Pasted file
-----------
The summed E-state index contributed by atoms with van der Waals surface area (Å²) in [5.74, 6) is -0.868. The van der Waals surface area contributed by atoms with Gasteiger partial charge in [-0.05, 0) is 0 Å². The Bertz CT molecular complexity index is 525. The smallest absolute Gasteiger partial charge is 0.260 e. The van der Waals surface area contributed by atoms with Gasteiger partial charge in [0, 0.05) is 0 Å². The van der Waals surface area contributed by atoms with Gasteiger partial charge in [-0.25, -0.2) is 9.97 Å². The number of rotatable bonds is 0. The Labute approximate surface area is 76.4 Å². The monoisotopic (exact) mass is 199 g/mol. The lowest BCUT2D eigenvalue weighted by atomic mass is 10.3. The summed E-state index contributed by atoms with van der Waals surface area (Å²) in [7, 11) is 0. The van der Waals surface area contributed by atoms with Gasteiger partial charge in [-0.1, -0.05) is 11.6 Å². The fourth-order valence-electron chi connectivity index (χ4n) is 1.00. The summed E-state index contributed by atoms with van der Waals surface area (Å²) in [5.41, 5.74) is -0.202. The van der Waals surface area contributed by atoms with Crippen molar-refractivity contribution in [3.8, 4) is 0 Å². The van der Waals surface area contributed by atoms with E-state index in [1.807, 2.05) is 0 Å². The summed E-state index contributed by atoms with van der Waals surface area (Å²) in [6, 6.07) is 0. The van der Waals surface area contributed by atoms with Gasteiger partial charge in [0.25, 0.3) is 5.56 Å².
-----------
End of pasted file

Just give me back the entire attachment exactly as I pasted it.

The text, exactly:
The summed E-state index contributed by atoms with van der Waals surface area (Å²) in [5.74, 6) is -0.868. The van der Waals surface area contributed by atoms with Gasteiger partial charge in [-0.05, 0) is 0 Å². The Bertz CT molecular complexity index is 525. The smallest absolute Gasteiger partial charge is 0.260 e. The van der Waals surface area contributed by atoms with Gasteiger partial charge in [0, 0.05) is 0 Å². The van der Waals surface area contributed by atoms with Gasteiger partial charge in [-0.25, -0.2) is 9.97 Å². The number of rotatable bonds is 0. The Labute approximate surface area is 76.4 Å². The monoisotopic (exact) mass is 199 g/mol. The lowest BCUT2D eigenvalue weighted by atomic mass is 10.3. The summed E-state index contributed by atoms with van der Waals surface area (Å²) in [7, 11) is 0. The van der Waals surface area contributed by atoms with Gasteiger partial charge in [-0.1, -0.05) is 11.6 Å². The fourth-order valence-electron chi connectivity index (χ4n) is 1.00. The summed E-state index contributed by atoms with van der Waals surface area (Å²) in [5.41, 5.74) is -0.202. The van der Waals surface area contributed by atoms with Crippen molar-refractivity contribution in [3.8, 4) is 0 Å². The van der Waals surface area contributed by atoms with E-state index in [1.807, 2.05) is 0 Å². The summed E-state index contributed by atoms with van der Waals surface area (Å²) in [6, 6.07) is 0. The van der Waals surface area contributed by atoms with Gasteiger partial charge in [0.25, 0.3) is 5.56 Å².